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‘Fresh Off the Boat’ to ‘One Day at a Time’ Are the Family-Friendly Shows Leading the Charge for Youth Coming-Out Stories

Queer inclusion in all ages of programming is on the rise on TV, according to GLAAD.

Luna Blaise, "Fresh Off the Boat"

ABC

Doing the Research

Representation behind the scenes matters also, especially when telling such a personal story. Clearly in the case of “Danger & Eggs,” Petosky’s presence influences the storytelling. It’s similar for the “One Day at a Time” writers’ room. “We have two LGBTQ writers, and a lot of Elena’s story is their story,” said Gomez. “It’s so interesting to see how accurate Elena’s story is but also how lucky her story is and how she got off really well thinking about what else could have happened.”

The “Fresh Off the Boat” writers are also working from personal experience when it comes Nicole’s story. “We’ve all — you know I’m gay,” said Khan. “We have other gay writers in the room, so we were all kind of talking about our own stories. We talked to other people as well, friends of ours and relatives, who’ve come out. Especially in families where you’re not white. My family is Persian, and that immigrant mentality is a little bit different and it depends on where you’re from and who the specific people are.”

Added Khan, “Everyone’s coming out story is different but there is an extra layer of, ‘I don’t know if my parents even will understand what gay is. I remember thinking that about my parents. Do they even know what this is? Maybe they’ve seen it on TV but certainly nothing that ever was discussed in my family. We never talked about it.”

Peyton Elizabeth Lee and Joshua Rush, "Fresh Off the Boat"

Peyton Elizabeth Lee and Joshua Rush, “Fresh Off the Boat”

Disney Channel

Research from groups like GLAAD and PFLAG can also help if the writers don’t have personal experiences to inform the storytelling.

“If the writer who is writing the stories does not have experience with this story, talk to people who do,” said Owen. “I think also to remember that every experience is entirely unique so you can’t write the story of an entire group of people through one story. All you can do is tell that particular story.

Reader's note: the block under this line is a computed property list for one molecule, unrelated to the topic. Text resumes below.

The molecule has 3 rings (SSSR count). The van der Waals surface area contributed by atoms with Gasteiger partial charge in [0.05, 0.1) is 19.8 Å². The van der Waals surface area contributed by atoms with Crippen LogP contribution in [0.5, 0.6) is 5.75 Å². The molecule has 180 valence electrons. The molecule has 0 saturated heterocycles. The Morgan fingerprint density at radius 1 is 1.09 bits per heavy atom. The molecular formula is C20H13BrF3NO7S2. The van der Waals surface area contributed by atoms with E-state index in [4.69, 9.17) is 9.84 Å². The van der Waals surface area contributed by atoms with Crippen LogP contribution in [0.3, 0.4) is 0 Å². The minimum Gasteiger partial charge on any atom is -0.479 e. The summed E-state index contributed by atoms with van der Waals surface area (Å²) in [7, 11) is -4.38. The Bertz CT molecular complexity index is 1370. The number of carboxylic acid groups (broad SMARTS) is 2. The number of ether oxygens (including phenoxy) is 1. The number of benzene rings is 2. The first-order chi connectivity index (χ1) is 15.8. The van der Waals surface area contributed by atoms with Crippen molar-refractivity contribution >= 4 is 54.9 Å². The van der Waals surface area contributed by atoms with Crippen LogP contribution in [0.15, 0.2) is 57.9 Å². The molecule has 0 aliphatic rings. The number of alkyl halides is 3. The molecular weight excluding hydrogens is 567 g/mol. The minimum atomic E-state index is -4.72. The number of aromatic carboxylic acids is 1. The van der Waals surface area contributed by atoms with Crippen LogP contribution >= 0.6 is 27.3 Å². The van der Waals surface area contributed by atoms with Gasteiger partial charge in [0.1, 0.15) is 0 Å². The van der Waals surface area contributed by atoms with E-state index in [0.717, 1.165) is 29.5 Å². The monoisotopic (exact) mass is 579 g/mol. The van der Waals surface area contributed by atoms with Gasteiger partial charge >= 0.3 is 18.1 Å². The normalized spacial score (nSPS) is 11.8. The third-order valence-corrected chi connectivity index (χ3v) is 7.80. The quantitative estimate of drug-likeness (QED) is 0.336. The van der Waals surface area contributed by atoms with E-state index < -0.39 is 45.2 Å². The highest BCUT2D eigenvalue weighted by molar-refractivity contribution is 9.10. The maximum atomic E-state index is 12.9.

“And in the current climate, be responsible and watch how you’re messaging around it because of course entertainment isn’t just what we watch; it’s how we talk about it around it and, you know, be responsible of how you talk about it. I really appreciate when we get calls, and we get a lot of calls from screenwriters and networks and phone companies they ask really really good questions.”

In the case of “Andi Mack,” the show reached out to GLAAD and PFLAG to get their take on the story.

“We’ve had ongoing conversations to make sure that even the actors were comfortable talking about it,” said Owen. “They wanted to be really respectful of the process and what that looked like and they wanted to get it right. They didn’t want to do anything that could be potentially harmful so they reached out before the episode was done. Once I watched it I knew that I felt comfortable continuing to talk to them and helping where I could and also speaking out about it.”

The Ongoing Story

Isabella Gomez and Justina Machado, "One Day at a Time"

Isabella Gomez and Justina Machado, “One Day at a Time”

Michael Yarish / Netflix

Coming out isn’t the end of the story for these characters, who learn what it means to them to be gay. As with Nicole on “Fresh Off the Boat,” she’s had to hit reset on what it means for her to date. That she resorts to enlisting the help of her pal Eddie says a lot about how uncertain she is about what comes next.

“We like the idea of Nicole needing help and turning to Eddie, who’s younger than her, for that sort of support when it comes of matters of the heart,” said Matt Kuhn, who wrote the “Fresh Off the Boat” episode set in the coffee shop. “We felt he would sort of take a cocky attitude towards things, even though he’s a freshman in high school, he’s not a wizard when it comes to relationships himself. And then I think it’s just awkwardness for young teenagers. How do you make that first move? Do you need to make that first move? What is the first move? And that very real thing of being attracted to somebody and not knowing what to do for a while.”

Khan added, “We wanted to show her very nervous for the first time because this is different for her, and you can tell. It’s not like talking to some dude at a party, which she’s probably done a thousand times. She has no idea what she’s doing. We wanted to really get that, what we kinda call like the ‘sweaty palms’ feeling, where she just feels lost and she needs someone to help her.”

In the end, Eddie and two other friends are supportive, but their haiku never even gets into the barista’s hands. Instead, the girl named Jackie just gives Nicole her phone number.

“In Episode 12, which airs on Jan. 9, has the next step in the Nicole and Jackie relationship,” said Khan. “We’re gonna play out the Jackie of it all and then we want to keep it going with her. We are right now talking about our season finale episode, which is going to factor Nicole in and we’re gonna touch on it in between Episodes 12 and 19 as well. We want to keep that alive and we want to keep checking back in with her building to a nice season finale moment for her.”

Similarly, the Cyrus storyline on “Andi Mack” is still playing out this season, and he must figure out how he feels about still having a girlfriend but having his crush dating one of his best friends.

And “One Day at a Time” returns for its second season on Jan. 26, and will continue Elena’s story, including the fallout from coming out to her father. “We are certainly going to continue [Elena’s story],” said series co-creator Mike Royce. “She’s out now and living life as such, and so we’ll see the adventures of a young teen lesbian.”

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